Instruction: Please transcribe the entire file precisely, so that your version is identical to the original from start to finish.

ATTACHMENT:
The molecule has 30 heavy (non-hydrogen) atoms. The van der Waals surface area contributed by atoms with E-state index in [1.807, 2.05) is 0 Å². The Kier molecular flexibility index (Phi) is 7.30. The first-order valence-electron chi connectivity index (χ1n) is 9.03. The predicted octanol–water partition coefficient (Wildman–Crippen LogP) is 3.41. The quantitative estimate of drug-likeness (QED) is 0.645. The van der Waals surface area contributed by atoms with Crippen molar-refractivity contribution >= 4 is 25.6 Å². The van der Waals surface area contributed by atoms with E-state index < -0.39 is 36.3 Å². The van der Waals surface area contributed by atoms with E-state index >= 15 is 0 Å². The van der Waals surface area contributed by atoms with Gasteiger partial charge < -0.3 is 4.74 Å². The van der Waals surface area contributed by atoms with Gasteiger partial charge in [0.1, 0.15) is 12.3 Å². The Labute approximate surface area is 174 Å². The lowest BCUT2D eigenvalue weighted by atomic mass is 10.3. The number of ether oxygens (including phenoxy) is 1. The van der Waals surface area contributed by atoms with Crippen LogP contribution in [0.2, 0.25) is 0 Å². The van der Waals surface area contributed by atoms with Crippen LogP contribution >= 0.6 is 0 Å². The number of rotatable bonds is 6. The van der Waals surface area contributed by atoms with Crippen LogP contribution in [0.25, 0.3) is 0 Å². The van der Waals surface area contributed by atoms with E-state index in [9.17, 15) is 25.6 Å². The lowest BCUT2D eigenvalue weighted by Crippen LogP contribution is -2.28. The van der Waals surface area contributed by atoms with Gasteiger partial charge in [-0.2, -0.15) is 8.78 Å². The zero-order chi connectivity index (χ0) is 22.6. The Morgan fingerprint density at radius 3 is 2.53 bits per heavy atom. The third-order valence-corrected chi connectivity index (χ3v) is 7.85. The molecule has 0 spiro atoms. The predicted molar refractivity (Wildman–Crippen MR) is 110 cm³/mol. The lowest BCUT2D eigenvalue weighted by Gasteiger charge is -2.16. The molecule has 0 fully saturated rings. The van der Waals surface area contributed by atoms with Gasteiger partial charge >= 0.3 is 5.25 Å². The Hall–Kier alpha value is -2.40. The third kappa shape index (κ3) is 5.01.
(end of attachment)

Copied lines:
The molecule has 30 heavy (non-hydrogen) atoms. The van der Waals surface area contributed by atoms with E-state index in [1.807, 2.05) is 0 Å². The Kier molecular flexibility index (Phi) is 7.30. The first-order valence-electron chi connectivity index (χ1n) is 9.03. The predicted octanol–water partition coefficient (Wildman–Crippen LogP) is 3.41. The quantitative estimate of drug-likeness (QED) is 0.645. The van der Waals surface area contributed by atoms with Crippen molar-refractivity contribution >= 4 is 25.6 Å². The van der Waals surface area contributed by atoms with E-state index < -0.39 is 36.3 Å². The van der Waals surface area contributed by atoms with E-state index >= 15 is 0 Å². The van der Waals surface area contributed by atoms with Gasteiger partial charge < -0.3 is 4.74 Å². The van der Waals surface area contributed by atoms with Gasteiger partial charge in [0.1, 0.15) is 12.3 Å². The Labute approximate surface area is 174 Å². The lowest BCUT2D eigenvalue weighted by atomic mass is 10.3. The number of ether oxygens (including phenoxy) is 1. The van der Waals surface area contributed by atoms with Crippen LogP contribution in [0.2, 0.25) is 0 Å². The van der Waals surface area contributed by atoms with Crippen LogP contribution >= 0.6 is 0 Å². The number of rotatable bonds is 6. The van der Waals surface area contributed by atoms with Crippen LogP contribution in [0.25, 0.3) is 0 Å². The van der Waals surface area contributed by atoms with E-state index in [9.17, 15) is 25.6 Å². The lowest BCUT2D eigenvalue weighted by Crippen LogP contribution is -2.28. The van der Waals surface area contributed by atoms with Gasteiger partial charge in [-0.2, -0.15) is 8.78 Å². The zero-order chi connectivity index (χ0) is 22.6. The Morgan fingerprint density at radius 3 is 2.53 bits per heavy atom. The third-order valence-corrected chi connectivity index (χ3v) is 7.85. The molecule has 0 spiro atoms. The predicted molar refractivity (Wildman–Crippen MR) is 110 cm³/mol. The lowest BCUT2D eigenvalue weighted by Gasteiger charge is -2.16. The molecule has 0 fully saturated rings. The van der Waals surface area contributed by atoms with Gasteiger partial charge >= 0.3 is 5.25 Å². The Hall–Kier alpha value is -2.40. The third kappa shape index (κ3) is 5.01.